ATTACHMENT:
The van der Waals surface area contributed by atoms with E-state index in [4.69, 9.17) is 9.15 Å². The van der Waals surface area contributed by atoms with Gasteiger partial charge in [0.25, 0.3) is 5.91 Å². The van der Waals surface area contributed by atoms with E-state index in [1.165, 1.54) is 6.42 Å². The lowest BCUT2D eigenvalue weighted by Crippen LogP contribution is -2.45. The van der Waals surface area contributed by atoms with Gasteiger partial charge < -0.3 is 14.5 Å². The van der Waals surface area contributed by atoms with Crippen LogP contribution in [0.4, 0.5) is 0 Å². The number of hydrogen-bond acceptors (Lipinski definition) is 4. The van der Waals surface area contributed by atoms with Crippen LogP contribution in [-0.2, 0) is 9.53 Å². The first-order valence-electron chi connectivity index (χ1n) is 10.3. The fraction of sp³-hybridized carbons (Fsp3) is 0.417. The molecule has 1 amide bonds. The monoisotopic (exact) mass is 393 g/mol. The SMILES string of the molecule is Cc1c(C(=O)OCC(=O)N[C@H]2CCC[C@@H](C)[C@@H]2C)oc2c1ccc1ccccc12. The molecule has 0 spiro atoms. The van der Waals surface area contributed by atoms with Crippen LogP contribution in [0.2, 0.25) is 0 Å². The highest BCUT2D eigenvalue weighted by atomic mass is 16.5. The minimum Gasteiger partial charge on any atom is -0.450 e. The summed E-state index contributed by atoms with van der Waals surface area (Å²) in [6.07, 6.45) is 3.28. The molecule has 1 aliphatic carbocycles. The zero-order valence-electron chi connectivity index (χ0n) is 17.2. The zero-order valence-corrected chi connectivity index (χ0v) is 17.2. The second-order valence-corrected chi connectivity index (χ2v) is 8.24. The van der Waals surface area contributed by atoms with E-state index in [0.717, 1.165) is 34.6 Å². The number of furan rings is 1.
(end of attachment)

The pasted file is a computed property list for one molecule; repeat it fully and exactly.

The van der Waals surface area contributed by atoms with E-state index in [4.69, 9.17) is 9.15 Å². The van der Waals surface area contributed by atoms with Gasteiger partial charge in [0.25, 0.3) is 5.91 Å². The van der Waals surface area contributed by atoms with E-state index in [1.165, 1.54) is 6.42 Å². The lowest BCUT2D eigenvalue weighted by Crippen LogP contribution is -2.45. The van der Waals surface area contributed by atoms with Gasteiger partial charge < -0.3 is 14.5 Å². The van der Waals surface area contributed by atoms with Crippen LogP contribution in [0.4, 0.5) is 0 Å². The number of hydrogen-bond acceptors (Lipinski definition) is 4. The van der Waals surface area contributed by atoms with Crippen LogP contribution in [-0.2, 0) is 9.53 Å². The first-order valence-electron chi connectivity index (χ1n) is 10.3. The fraction of sp³-hybridized carbons (Fsp3) is 0.417. The molecule has 1 amide bonds. The monoisotopic (exact) mass is 393 g/mol. The SMILES string of the molecule is Cc1c(C(=O)OCC(=O)N[C@H]2CCC[C@@H](C)[C@@H]2C)oc2c1ccc1ccccc12. The molecule has 0 spiro atoms. The van der Waals surface area contributed by atoms with Crippen LogP contribution in [0.2, 0.25) is 0 Å². The highest BCUT2D eigenvalue weighted by atomic mass is 16.5. The minimum Gasteiger partial charge on any atom is -0.450 e. The summed E-state index contributed by atoms with van der Waals surface area (Å²) in [6.07, 6.45) is 3.28. The molecule has 1 aliphatic carbocycles. The zero-order valence-electron chi connectivity index (χ0n) is 17.2. The zero-order valence-corrected chi connectivity index (χ0v) is 17.2. The second-order valence-corrected chi connectivity index (χ2v) is 8.24. The van der Waals surface area contributed by atoms with E-state index in [0.717, 1.165) is 34.6 Å². The number of furan rings is 1.